When Azure could not be reached - Analysis of a global Public Cloud Outage image

When Azure could not be reached – Analysis of a global Public Cloud Outage

Microsoft provided valuable insight into the behind the scenes situation for a global network incident that happened about a year ago. In this article, I try to summarize my understanding of the situation – cause and effect. And my conclusion. In short: the cloud is just someone else’s computer, not a magical place where everything is always perfect. Real people manage real software and hardware. And no matter how skilled the people, hardened the processes, and optimized the hardware and software, things will go wrong. The blast zone can be very small, hopefully, but sometimes it can be large. As was the case for this incident.

This particular incident had more impact than we normally would expect. Failure of a server, a rack, a zone or even a region are expected. Failure of the fabric that ties the regions together and the regions to the internet did not seem as likely – to me at least. But even these can of course occur. And should be catered for.

As it happened, for this particular incident, zone redundant and cross-region designs and fail-over strategies did not prevent impact. Services were inaccessible and little could be done but wait for Microsoft staff to resolve the problem. And while they work on the resolution – we get very little insight in the problem and the path to recovery. It is somebody else’s computer used by thousands of different parties and Microsoft cannot/does not communicate with all these parties individually. We – and our customers – have to sit and wait until services resume operations.

January 2023 – Network connectivity lost

Wednesday 25th January 2023 saw a major outage on Azure. While most services were running without a problem, WAN issues led to loss of connectivity across Azure regions and between the internet and Azure. This problem made headlines, such as this one on CNN, on Reuters, on TechHQ and dozens of other news sites, Microsoft has communicated about this issue using the Tracking ID VSG1-B90.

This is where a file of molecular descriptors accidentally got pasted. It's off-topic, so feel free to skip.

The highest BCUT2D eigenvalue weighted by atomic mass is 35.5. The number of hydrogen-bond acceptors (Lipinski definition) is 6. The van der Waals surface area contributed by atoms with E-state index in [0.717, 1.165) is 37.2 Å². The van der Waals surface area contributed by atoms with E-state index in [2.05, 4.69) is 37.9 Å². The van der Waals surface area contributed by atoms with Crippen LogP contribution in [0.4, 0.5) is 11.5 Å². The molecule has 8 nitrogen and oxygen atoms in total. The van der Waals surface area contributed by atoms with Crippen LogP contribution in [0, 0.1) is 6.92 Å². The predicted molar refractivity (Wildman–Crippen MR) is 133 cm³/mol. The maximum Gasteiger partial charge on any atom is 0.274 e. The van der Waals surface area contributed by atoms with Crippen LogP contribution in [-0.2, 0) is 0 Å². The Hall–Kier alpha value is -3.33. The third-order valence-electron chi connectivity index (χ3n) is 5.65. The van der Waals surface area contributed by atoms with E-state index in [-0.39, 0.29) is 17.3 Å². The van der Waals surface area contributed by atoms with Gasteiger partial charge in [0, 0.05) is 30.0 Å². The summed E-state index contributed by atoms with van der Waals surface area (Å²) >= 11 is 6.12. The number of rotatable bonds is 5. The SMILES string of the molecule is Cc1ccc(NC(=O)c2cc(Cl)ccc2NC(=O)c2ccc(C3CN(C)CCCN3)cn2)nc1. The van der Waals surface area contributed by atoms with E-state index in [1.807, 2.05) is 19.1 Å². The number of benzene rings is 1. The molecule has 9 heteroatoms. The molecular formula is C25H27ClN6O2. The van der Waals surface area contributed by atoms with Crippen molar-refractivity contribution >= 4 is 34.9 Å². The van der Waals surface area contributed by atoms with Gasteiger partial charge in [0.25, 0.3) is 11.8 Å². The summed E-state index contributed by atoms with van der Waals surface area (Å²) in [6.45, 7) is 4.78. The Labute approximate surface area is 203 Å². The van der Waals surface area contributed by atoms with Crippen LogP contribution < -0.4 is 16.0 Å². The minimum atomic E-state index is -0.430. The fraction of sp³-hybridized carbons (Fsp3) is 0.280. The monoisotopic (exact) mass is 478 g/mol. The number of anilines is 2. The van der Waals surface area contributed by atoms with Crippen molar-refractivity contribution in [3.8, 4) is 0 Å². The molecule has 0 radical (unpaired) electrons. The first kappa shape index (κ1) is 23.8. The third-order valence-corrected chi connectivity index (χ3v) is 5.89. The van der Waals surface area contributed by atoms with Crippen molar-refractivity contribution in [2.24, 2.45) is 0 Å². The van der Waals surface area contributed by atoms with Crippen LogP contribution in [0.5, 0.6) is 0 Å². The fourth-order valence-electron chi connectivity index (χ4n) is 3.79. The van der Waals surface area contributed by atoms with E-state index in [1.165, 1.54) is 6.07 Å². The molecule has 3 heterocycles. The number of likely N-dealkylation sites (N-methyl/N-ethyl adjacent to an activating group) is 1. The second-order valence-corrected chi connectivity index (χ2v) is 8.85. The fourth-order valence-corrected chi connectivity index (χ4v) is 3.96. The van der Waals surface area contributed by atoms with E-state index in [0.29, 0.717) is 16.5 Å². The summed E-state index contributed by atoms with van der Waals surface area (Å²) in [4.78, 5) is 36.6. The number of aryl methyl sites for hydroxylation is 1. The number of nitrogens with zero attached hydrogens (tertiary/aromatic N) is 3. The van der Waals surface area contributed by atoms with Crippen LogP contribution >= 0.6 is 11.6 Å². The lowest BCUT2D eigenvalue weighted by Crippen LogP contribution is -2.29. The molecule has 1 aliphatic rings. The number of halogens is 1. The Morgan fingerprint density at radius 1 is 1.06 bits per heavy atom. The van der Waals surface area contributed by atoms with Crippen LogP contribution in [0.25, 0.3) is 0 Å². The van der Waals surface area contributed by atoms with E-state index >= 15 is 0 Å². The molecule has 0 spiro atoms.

What the world experienced:

  • 07:08 UTC – first detection of loss of connectivity: network connectivity between Azure Regions and between the public internet and any services running in Azure was impacted (delayed or even completely blocked)
  • 12:35 UTC – full recovery of all network routers and fully restored connectivity

What happened behind the scenes (this is my very short summary of the explanation provided by Microsoft in a very revealing video on YouTube regarding this issue):

  • an engineer added a new router in Madrid (around 7:08 UTC); the engineer used a script they had customized. the script instructed the new router and subsequently all routers (of a specific type) in Azure’s global WAN to reset themselves (forget all about their place in the network, their neighbours and the shortest network paths to specific addresses)
  • all traffic over the WAN – between regions and between Azure and the outside world – was impacted, more or less all over the world
  • routers started to rebuilt their knowledge of the world; this took them approximately 1 hour and 40 minutes. After that period, they were functioning as before
  • the engineer was not aware of the global negative impact of their change and added a second new router in Madrid at around 7:40 UTC – using the same customized script and causing the same global ripple effect: routers reset themselves, were more or less non-functional for a time and subsequently started to selfheal.
  • At round 9:25 UTC, the routers were fully recovered and functioning as before.
  • Further impact was experienced even after the routers had recovered. Automated health systems that monitor the network and ensure packets are traveling across the optimal path had been paused during the outage and it took some time to restart them and have them fully resume their activities; especially in the India region and around Chicago there was some network packet loss for a time.